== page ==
The lightweight ROV deployed tree cap is shown generally at 28 in an installed position on hub 10 of the Xmas tree. Tree cap 28, as will be explained below, has been lowered into the sea with an ROV by suitable tethers from a surface location as well known. The ROV is disengaged from the tethers at about one hundred feet above the mudline. The ROV manipulator arm then grasps a handle on tree cap 28 to disengage tree cap 28 from the tethers and then lowers the tree cap into funnel guide 20.

Tree cap 28 has a body generally indicated at 30 as shown particularly in FIG. 11 formed of a non-metallic lightweight material such as polypropylene which is a thermoplastic polymer. Other plastic and composite materials may be used in forming body 30, such as fiberglass, polyethylene, or polyurethane, for example. Body 30 may be cast, molded or formed from a sheet material. The integral one piece non-metallic body 30 is shown in FIG. 11 before any of the various separate elements or members are mounted thereon. The utilization of a lightweight body permits a lightweight tree cap having a submerged weight of less than about 100 pounds, while the tree cap weighs about 225 pounds out of water. Body 30 has a pair of generally parallel opposed sides 27 connected by an upper end 29 and a lower end 31. A lower opening 33 is provided in lower end 31. Various mounting positions or bases 35 are provided in openings or slots along upper end 29. Body 30 has extensions 32 (see FIG. 1) which are received within the Y-slots 26 of funnel guide 20 for initial alignment of body 30 with hub 10. Upper arms 34 register with upper surfaces 25 of funnel guide 20 for further alignment of body 30 with hub 10. The density of the solid lightweight material of body 30 approximates the density of seawater. Since tree cap 28, including all of the members mounted thereon, has a submerged weight of less than about 100 pounds, an ROV can easily maneuver tree cap 28.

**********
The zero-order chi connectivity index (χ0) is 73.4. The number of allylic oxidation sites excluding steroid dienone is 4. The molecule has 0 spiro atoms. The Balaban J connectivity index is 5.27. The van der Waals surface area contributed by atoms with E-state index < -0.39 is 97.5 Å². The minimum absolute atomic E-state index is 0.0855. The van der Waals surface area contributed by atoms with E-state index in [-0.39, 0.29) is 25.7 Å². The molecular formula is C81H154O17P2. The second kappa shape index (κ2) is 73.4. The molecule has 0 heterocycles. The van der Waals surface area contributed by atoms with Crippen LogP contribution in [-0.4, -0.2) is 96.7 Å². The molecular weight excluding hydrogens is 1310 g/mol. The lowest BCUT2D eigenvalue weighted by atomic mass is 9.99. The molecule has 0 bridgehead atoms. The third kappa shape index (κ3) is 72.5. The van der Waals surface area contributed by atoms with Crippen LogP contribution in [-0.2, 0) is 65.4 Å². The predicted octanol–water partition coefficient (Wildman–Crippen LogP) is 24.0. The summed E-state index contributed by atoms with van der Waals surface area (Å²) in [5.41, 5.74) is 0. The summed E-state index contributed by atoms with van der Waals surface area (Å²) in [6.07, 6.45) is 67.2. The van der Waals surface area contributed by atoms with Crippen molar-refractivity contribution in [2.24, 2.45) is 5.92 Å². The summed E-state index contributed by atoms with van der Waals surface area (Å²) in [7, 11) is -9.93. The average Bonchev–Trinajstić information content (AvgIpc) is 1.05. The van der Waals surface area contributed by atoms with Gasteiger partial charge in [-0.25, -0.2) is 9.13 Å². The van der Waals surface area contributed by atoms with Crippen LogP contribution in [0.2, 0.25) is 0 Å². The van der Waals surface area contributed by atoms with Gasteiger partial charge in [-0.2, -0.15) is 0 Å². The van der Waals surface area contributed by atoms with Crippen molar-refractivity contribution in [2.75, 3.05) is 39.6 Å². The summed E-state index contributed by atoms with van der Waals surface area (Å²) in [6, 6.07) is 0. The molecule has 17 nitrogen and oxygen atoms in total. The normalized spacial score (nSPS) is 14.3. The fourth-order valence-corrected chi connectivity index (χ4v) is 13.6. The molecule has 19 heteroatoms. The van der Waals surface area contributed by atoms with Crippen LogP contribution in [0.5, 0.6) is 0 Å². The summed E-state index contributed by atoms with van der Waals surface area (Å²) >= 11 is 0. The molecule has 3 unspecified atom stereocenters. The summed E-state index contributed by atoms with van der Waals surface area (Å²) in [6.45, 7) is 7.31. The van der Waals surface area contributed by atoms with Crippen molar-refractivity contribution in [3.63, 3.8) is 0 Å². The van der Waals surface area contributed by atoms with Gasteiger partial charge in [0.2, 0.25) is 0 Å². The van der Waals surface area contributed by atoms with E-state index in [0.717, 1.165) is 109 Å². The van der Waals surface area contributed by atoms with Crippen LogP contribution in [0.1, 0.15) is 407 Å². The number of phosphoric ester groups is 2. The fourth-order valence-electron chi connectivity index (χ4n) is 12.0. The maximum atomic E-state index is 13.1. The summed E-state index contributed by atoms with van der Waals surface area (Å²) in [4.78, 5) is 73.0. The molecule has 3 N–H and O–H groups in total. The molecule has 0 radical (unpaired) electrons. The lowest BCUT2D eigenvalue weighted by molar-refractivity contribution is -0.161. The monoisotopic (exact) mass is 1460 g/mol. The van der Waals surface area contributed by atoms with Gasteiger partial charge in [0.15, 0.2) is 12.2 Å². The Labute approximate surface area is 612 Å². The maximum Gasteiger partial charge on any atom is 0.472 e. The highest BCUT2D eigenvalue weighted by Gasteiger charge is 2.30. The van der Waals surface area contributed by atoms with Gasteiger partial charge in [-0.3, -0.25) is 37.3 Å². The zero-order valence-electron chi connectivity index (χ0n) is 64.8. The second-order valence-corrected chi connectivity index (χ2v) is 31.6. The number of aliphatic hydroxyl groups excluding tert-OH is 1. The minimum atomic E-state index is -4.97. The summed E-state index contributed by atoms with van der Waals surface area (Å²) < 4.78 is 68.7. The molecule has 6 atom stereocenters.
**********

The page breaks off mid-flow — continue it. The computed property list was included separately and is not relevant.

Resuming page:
A pair of opposed generally identical latch pins 36 are mounted within bores 37 in body 30 as shown in FIGS. 1 and 9 with the ends of pins 36 received within outer annular groove 12 of hub 10 in latched relation. Spring 38 urges pin 36 outwardly. A flexible cable or rope 40 has an enlarged end 42 fitting within a central bore 44 of pin 36 and is adapted to contact annular shoulder 46. The upper end of flexible cable 40 is looped about an indicator pin 47 which extends through an opening in body 30 for visual observation to determine the position of pin 36. Indicator pin 47 is connected to an externally threaded rod 48 received within an internally threaded sleeve 50 connected to a handle 52. Upon rotation of handle 52, flexible cable 40 is pulled upwardly with enlarged end 42 contacting shoulder 46 to withdraw latch pin 36 from latching relation with production tree hub 10. Latch pin 36 is retained within bore 37 by retainer ring 54 and is continuously urged outwardly by spring 38.